27. July 2012 15:39
Although it is most commonly referred to by the moniker “herbal tea blends”, the vast varieties of steeped herbal beverages that are enjoyed all over the world are not really teas at all. In fact, tisanes (the more accurate term for herbal teas) don’t even come from the same plant as true teas. Black, white, green, and oolong tea have the same source: the camellia sinensis plant. The distinctive appearance and taste of any type of true tea comes from how the leaves are prepared once they are harvested. Altering the amount of time camellia sinensis leaves are given to dry and oxidize determines the style of tea that will result; the more time tea leaves spend in the curing process, the stronger and bolder they will be.
While tisanes packaged, sold, and prepared in the same way as true teas, their origins could not be more different. True teas are made exclusively from the leaves of the camellia sinensis plant. Tisanes can have a variety of sources; the most common sources are the South American yerba mate plant, the South African rooibos bush, and any number of herb plants native to all parts of the world. They can be made by drying different parts of the plants from which they come. Tisanes are typically categorized by the part of the plant that is used to make them. Many tea drinkers would be surprised to learn that a large number of the most common “teas” on the market today are actually tisanes: mint and lemongrass (leaf tisanes), chamomile and lavender (flower tisanes), peach, raspberry and apple (fruit tisanes), ginger and Echinacea (root tisanes), cinnamon and black cherry (bark tisanes), and fennel and cardamom (seed or spice tisanes). Unlike camellia sinensis, the plant sources of tisanes are used for much more than their leaves. Because they come from such a wide range of plants and plant parts, tisanes offer many more options in flavor than true teas. The wide variety of tisane flavors is often used to create flavored tea blends; true teas are mixed with tisanes to create varieties such as Chai.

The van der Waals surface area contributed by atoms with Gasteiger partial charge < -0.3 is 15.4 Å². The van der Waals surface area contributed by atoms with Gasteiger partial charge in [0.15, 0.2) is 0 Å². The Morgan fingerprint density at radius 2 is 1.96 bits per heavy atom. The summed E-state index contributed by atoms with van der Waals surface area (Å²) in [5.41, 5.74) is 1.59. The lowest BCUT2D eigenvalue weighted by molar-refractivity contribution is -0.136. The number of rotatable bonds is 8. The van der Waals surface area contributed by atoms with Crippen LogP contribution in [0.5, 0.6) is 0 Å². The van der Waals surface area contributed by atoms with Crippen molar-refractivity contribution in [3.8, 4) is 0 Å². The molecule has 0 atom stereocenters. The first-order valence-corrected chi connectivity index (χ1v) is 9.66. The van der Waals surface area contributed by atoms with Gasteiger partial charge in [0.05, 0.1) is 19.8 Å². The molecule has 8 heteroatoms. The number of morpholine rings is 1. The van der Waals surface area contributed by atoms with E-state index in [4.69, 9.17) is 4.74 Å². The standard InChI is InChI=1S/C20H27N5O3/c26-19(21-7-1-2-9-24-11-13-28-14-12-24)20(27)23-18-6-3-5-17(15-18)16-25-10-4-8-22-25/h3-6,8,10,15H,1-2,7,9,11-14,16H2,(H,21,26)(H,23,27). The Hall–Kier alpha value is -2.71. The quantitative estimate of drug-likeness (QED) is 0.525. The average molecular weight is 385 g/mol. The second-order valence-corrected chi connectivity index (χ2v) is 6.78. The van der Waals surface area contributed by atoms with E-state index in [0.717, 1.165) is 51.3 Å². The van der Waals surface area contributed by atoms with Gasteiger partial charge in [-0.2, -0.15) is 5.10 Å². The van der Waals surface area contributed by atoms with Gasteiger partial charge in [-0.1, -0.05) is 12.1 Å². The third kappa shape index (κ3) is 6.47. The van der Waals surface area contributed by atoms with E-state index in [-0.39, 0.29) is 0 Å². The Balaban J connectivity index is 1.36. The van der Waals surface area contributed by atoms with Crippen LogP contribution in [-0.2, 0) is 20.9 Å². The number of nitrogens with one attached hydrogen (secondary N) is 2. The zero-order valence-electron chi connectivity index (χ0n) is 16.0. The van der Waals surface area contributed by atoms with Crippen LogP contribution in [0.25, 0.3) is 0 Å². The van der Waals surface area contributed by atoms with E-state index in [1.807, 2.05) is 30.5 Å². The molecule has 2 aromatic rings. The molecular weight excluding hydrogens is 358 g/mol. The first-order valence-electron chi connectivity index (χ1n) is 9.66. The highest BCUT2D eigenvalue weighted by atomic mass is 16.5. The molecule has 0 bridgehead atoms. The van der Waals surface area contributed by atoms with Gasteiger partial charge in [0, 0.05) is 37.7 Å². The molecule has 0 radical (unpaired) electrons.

Tisanes of all kinds have been steeped for centuries. The ancient civilizations in Egypt and China left behind documented uses of tisanes for medicinal purposes as well as their general consumption for enjoyment. Either in pure form or blended from various plant sources, tisanes were thought to have had a wealth of healthy properties that could ease anxiety and help to restore health. Tisanes continue to be popular for both their delicious flavors and health benefits today. They are naturally caffeine free (even decaffeinated true teas still contain trace amounts of caffeine), rich in antioxidants and vitamins, and are available in a broad array of flavors and blends. No matter what your taste preferences are, you’re sure to find at least a few tisanes that satisfy your palate. Tisane varieties are just as readily available, easy to prepare, and maybe for some even more tasty than true teas.